A former student of mine shares a Facebook post of local historical interest:
The accompanying text:
Ten miles north of Dahlonega, GA, at the intersection of US 19 and State Road 60, you’ll come up to a roundabout with something odd in the middle: a big stone pile inside a triangle! It’s known as the Stone Pile Gap & it has quite a history!
The historical marker reads:
“This pile of stones marks the grave of a Cherokee princess, Trahlyta. According to legend her tribe, living on Cedar Mountain north of here knew the secret of the magic springs of eternal youth from the Witch of Cedar Mountain.
Trahlyta, kidnapped by a rejected suitor, Wahsega, was taken far away and lost her beauty. As she was dying, Wahsega promised to bury her here near her home and the magic springs. Custom arose among the Indians and later the Whites to drop stones, one for each passerby, on her grave for good fortune. The magic springs, now known as Porter Springs, lie 4 miles northeast of here.”
According to lore, the Georgia Department of Transportation has tried to remove the stones on more than one occasion during road construction. Supposedly each time it happened, at least one person died in accidents while moving the pile, leading many to believe that removing a stone from the pile will bring the curse of the witch of Cedar Mountain upon the thief, so only recently they decided to do the next best thing; build a roundabout around the stone pile!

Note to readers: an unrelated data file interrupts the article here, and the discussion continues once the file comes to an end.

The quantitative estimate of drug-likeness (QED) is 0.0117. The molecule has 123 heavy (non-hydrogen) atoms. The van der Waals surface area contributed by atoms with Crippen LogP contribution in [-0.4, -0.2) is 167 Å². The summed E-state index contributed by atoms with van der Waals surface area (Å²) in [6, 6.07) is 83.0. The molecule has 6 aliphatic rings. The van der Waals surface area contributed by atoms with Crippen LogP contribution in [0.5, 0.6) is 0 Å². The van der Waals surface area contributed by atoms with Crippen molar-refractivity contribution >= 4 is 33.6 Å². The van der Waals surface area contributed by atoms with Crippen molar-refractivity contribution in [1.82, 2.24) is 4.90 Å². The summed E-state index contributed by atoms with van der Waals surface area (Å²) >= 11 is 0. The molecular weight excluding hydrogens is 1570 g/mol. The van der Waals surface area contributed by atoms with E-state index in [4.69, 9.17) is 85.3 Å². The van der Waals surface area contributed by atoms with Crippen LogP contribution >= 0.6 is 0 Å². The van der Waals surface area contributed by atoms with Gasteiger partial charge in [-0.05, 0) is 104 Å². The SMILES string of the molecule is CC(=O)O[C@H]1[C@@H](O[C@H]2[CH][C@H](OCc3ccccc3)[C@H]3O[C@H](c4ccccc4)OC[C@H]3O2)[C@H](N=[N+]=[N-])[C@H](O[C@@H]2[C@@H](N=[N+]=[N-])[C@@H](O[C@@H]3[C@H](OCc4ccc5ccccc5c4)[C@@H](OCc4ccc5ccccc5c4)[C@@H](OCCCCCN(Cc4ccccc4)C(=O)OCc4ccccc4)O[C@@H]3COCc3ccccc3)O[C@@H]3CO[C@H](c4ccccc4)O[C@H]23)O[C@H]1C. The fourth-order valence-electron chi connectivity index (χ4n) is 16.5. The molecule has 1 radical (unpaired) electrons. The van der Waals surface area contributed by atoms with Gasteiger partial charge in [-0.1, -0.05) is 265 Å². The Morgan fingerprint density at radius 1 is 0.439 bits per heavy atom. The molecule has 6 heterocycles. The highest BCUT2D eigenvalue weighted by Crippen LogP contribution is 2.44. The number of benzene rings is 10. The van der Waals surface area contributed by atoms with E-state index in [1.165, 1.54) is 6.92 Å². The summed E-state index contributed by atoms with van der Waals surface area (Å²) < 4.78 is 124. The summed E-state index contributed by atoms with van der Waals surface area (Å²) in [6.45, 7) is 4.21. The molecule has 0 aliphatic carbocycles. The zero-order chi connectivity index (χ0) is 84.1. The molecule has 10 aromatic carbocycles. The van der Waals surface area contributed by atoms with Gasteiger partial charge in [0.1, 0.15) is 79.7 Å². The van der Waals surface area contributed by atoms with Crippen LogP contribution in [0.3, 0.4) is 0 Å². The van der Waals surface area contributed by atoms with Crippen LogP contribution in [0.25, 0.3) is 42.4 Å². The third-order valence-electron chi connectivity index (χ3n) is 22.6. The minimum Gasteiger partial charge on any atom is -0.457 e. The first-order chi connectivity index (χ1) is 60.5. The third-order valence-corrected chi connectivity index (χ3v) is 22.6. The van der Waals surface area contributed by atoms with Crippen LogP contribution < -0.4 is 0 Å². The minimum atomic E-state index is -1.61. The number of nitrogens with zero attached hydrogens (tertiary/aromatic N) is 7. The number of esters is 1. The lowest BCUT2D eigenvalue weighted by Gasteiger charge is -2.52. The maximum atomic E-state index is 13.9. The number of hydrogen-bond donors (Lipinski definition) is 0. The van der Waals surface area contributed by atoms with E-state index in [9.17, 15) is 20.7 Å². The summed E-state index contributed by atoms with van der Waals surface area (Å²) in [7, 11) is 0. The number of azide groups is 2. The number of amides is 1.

The historical marker is quoted accurately (although according to the GHS website the maker is currently “down”):
Of course I would need to do more research on this question before coming up with a definitive answer (who exactly were these people who died?), but my hunch is that this entire thing – both the original story and the story of the subsequently immovable pile – is B.S. If nothing else, the Cherokee did not have “princesses,” and any story that refers to one should be taken with a grain of salt.